What The Barbary Pirates Teach Us About Today’s Threat from Totalitarian IslamPosted: September 17, 2014
The reader is encouraged to examine this piece by Joshua London, author of Victory in Tripoli: How America’s War with the Barbary Pirates Established the U.S. Navy and Shaped a Nation
London recounts the problem of Muslim pirates from the Barbary Coast plundering U.S. ships and killing or enslaving passengers and crew members.
Americans didn’t understand why their shipping was being targeted by Muslim pirates, but in a 1786 meeting between Thomas Jefferson and John Adams (then ambassadors to France and England, respectively) and Sidi Haji Abdul Rahman Adja, the Tripolitan ambassador to England, Adja told the two why the raids were happening and Jefferson/Adams reported back to the Continental Congress what Adja told them:
that it was founded on the Laws of their Prophet, that it was written in their Koran, that all nations who should not have acknowledged their authority were sinners, that it was their right and duty to make war upon them wherever they could be found, and to make slaves of all they could take as Prisoners, and that every Musselman [Muslim] who should be slain in Battle was sure to go to Paradise.
In other words, these Muslims were living out the tenets of their beliefs as they understood it from their history, tradition, and text they held sacred.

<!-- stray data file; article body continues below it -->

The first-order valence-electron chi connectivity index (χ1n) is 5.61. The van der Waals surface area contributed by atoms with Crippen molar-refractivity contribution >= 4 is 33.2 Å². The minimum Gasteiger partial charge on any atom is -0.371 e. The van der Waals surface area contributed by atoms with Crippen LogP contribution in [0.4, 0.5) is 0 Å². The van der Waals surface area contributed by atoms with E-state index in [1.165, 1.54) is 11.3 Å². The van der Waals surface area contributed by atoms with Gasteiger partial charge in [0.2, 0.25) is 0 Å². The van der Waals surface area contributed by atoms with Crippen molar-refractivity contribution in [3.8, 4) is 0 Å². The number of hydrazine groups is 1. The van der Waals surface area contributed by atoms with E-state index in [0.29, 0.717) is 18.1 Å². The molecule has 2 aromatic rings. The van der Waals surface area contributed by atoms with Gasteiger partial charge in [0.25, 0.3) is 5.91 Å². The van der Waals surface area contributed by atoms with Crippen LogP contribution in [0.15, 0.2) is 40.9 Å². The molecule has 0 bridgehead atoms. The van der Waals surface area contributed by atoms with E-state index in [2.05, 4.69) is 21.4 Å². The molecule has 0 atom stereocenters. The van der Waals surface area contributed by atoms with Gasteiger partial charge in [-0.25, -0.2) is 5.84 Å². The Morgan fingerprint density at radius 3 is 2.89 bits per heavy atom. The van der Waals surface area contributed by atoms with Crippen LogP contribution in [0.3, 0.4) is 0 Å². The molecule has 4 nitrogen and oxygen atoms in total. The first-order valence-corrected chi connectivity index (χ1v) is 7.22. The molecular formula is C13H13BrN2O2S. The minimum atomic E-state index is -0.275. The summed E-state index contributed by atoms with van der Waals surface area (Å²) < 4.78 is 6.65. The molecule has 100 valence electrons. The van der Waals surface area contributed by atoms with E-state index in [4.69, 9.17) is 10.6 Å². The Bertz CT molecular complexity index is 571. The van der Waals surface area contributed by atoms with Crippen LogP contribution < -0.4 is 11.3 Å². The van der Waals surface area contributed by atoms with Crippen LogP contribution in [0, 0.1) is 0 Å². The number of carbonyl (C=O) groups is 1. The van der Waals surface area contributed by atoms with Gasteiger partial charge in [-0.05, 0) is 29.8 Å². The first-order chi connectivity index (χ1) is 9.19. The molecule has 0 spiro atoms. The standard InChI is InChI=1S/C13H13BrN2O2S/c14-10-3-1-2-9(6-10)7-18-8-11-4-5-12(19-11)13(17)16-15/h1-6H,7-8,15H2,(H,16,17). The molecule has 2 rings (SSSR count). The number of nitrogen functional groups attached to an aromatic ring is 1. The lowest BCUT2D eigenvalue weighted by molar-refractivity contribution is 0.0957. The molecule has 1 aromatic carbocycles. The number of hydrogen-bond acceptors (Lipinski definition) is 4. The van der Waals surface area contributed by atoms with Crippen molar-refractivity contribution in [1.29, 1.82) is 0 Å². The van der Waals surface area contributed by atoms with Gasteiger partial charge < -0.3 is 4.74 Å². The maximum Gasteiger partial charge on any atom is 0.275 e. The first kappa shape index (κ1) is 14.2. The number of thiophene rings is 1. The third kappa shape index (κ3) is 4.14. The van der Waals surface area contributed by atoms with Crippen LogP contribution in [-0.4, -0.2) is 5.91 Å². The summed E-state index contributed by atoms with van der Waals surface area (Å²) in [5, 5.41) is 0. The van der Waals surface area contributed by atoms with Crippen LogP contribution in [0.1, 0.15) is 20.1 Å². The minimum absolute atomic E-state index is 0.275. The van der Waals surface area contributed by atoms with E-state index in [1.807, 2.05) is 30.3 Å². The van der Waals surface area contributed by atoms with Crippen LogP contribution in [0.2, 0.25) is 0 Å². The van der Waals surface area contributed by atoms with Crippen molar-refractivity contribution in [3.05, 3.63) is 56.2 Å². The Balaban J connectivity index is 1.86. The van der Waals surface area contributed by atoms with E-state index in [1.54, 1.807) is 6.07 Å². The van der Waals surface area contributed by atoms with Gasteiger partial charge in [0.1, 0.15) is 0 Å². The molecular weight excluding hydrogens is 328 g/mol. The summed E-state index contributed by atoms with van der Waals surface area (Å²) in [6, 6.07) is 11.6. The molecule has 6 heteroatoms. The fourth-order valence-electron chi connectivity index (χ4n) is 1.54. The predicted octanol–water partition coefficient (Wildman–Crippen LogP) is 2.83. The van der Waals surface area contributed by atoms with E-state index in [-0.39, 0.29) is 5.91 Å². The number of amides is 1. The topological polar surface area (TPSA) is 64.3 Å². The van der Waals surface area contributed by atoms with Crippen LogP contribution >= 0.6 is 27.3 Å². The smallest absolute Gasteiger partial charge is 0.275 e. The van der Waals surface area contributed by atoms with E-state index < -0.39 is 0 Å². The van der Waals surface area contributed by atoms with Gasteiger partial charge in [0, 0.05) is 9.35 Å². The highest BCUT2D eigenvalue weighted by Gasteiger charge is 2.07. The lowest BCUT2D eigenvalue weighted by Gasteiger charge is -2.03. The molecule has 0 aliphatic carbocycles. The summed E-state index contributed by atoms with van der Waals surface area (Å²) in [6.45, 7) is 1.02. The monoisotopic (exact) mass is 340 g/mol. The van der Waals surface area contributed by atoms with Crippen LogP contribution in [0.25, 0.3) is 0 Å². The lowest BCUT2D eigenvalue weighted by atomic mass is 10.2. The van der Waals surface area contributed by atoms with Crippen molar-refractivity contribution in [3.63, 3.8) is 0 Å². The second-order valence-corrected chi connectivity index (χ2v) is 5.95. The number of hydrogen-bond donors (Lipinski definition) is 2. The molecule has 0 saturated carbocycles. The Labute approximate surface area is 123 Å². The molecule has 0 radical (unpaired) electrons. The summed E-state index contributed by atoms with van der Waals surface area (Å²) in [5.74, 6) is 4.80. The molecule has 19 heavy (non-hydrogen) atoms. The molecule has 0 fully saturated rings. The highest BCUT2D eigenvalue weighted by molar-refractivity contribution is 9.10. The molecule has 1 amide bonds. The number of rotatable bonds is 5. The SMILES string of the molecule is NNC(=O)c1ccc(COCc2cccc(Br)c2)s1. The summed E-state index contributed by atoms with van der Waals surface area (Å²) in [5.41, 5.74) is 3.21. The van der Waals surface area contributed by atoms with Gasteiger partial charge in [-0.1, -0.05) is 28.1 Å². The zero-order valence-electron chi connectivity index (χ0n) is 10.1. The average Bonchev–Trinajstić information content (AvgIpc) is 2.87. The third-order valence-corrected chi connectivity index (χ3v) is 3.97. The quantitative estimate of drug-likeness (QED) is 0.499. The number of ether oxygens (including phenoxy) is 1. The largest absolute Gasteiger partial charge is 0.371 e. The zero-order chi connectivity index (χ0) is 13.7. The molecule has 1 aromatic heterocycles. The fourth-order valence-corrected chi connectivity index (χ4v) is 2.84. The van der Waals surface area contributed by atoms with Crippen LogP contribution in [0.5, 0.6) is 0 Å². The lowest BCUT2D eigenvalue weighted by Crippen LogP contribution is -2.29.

London goes on to make an excellent point:
Note that America’s Barbary experience took place well before colonialism entered the lands of Islam, before there were any oil interests dragging the U.S. into the fray, and long before the founding of the state of Israel.
It is fashionable these days for the left to invoke any one or a combination of the above three ’causes’ to ‘explain’ much of today’s Islamist aggression in the world today, but London’s example from history reveals that such thinking is largely clever manipulation on the part of leftists who are sour on western civilization and/or Islamist apologists who peddle their narrative to their naïve target audience, who, interestingly, seem to be made up largely of intellectuals.
It is very easy to chalk it all up to regional squabbles, economic depression, racism, or post-colonial nationalistic self-determinism. Such explanations undoubtedly enter into part of the equation: They are already part of the propaganda that clouds contemporary analysis. But as Thomas Jefferson and John Adams came to learn back in 1786, the situation becomes a lot clearer when you listen to the stated intentions and motivations of the terrorists and take them at face value.
Hello, Barack Obama? John Kerry? Hillary Clinton?